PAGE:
About 25 years earlier, plaintiff had a serious problem with his back for which he was treated. At that time his spine was found to be severly twisted. However, while he was employed as an engineer he did not experience any back difficulties apparently because the work did not require strenuous physical activity. The picture changed after he began work at respondent Union Carbide's plant where, as mentioned above, the work was strenuous. Wojcik testified that, toward the end of the fifth week, his back was troubling him and he told his supervisor that he could not stand the working pace; "my back bothered me. My legs bothered me. Everything
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was bothering me." On Sunday, September 14, while at home, Wojcik experienced a sudden pain in his back while bending over to pick up a small object. The following morning he notified his employer of his condition and made a doctor's appointment. The medical examination revealed a serious back disorder involving the dislocation of two vertebrae, muscle spasm, and nerve damage. The doctor told Wojcik that his work at Union Carbide may have aggravated the condition but, whatever the cause, he could not continue the work he had been doing.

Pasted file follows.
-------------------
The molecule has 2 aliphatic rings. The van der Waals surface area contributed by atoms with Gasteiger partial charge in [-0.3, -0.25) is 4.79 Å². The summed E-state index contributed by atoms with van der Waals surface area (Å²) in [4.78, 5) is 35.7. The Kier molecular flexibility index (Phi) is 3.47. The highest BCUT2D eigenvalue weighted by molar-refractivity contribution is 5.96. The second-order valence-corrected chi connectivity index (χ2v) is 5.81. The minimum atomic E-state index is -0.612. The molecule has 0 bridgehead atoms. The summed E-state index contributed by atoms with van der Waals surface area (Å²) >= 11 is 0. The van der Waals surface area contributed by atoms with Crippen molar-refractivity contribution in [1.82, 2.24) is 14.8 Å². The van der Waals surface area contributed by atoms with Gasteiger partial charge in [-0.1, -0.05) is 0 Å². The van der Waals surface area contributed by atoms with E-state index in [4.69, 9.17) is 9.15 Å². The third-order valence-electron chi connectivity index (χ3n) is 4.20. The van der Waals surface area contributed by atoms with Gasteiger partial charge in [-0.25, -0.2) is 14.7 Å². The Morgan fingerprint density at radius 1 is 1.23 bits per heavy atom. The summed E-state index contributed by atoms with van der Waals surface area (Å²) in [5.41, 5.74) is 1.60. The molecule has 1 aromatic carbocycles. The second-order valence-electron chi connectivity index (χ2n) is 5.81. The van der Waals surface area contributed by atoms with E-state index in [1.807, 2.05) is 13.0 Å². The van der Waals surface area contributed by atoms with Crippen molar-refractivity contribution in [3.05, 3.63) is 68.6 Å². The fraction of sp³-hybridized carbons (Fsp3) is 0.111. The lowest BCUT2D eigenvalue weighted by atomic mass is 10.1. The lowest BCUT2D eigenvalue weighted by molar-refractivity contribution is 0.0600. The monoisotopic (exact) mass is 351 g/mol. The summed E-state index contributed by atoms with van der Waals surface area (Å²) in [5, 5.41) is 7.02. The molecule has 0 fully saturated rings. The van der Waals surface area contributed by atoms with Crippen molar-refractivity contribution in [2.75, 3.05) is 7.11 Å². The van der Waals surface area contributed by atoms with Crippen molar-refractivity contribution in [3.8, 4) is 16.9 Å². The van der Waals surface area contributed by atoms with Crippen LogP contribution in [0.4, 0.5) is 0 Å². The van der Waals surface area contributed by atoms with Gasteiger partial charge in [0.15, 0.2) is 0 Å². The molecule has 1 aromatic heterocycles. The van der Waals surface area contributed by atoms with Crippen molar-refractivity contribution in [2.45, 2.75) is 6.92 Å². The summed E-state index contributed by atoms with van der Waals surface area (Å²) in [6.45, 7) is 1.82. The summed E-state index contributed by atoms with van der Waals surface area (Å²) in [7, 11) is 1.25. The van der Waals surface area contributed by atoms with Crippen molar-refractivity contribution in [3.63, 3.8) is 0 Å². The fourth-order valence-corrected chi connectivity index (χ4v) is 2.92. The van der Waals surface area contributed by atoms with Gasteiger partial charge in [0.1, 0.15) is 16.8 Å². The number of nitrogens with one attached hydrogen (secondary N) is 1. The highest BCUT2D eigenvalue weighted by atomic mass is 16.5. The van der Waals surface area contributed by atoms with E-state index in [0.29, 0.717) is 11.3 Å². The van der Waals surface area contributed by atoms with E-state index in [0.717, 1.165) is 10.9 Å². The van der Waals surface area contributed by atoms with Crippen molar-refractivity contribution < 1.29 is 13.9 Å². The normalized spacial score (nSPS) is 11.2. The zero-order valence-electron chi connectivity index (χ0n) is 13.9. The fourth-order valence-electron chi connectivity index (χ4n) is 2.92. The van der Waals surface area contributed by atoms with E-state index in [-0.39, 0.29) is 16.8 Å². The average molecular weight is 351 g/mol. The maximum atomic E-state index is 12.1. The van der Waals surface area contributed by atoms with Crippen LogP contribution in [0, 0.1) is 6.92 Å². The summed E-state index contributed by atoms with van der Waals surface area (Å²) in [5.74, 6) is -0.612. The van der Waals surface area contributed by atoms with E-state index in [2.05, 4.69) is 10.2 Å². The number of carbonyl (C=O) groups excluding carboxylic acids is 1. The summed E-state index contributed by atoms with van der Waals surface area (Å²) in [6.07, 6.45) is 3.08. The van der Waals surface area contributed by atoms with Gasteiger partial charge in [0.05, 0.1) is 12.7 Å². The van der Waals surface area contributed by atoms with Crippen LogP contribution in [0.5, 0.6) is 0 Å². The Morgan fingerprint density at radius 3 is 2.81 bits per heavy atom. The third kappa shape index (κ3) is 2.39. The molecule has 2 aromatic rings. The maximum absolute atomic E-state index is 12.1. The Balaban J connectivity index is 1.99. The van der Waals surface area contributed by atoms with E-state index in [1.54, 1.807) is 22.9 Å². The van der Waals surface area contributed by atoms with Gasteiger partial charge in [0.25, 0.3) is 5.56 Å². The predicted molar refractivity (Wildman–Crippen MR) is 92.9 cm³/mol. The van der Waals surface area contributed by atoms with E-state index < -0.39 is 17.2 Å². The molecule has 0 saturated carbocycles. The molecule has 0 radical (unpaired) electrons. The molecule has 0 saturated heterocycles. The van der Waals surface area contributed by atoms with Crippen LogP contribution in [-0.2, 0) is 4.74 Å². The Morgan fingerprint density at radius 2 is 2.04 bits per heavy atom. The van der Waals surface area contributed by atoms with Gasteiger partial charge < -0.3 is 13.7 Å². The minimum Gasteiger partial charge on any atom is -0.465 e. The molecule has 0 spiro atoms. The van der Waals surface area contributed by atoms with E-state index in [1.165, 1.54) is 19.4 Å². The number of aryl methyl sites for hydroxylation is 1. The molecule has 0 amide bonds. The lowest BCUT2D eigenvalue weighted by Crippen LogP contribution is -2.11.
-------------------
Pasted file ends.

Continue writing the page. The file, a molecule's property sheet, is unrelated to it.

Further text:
After being apprised of the seriousness of his condition, Wojcik went to Union Carbide and informed his employer of the diagnosis. On his doctor's advice, he asked if there was any light work available. None was and Wojcik was forced to resign and report for unemployment compensation. He has since that time, on December 29, 1969, secured a new job with the Bernards Township Board of Education.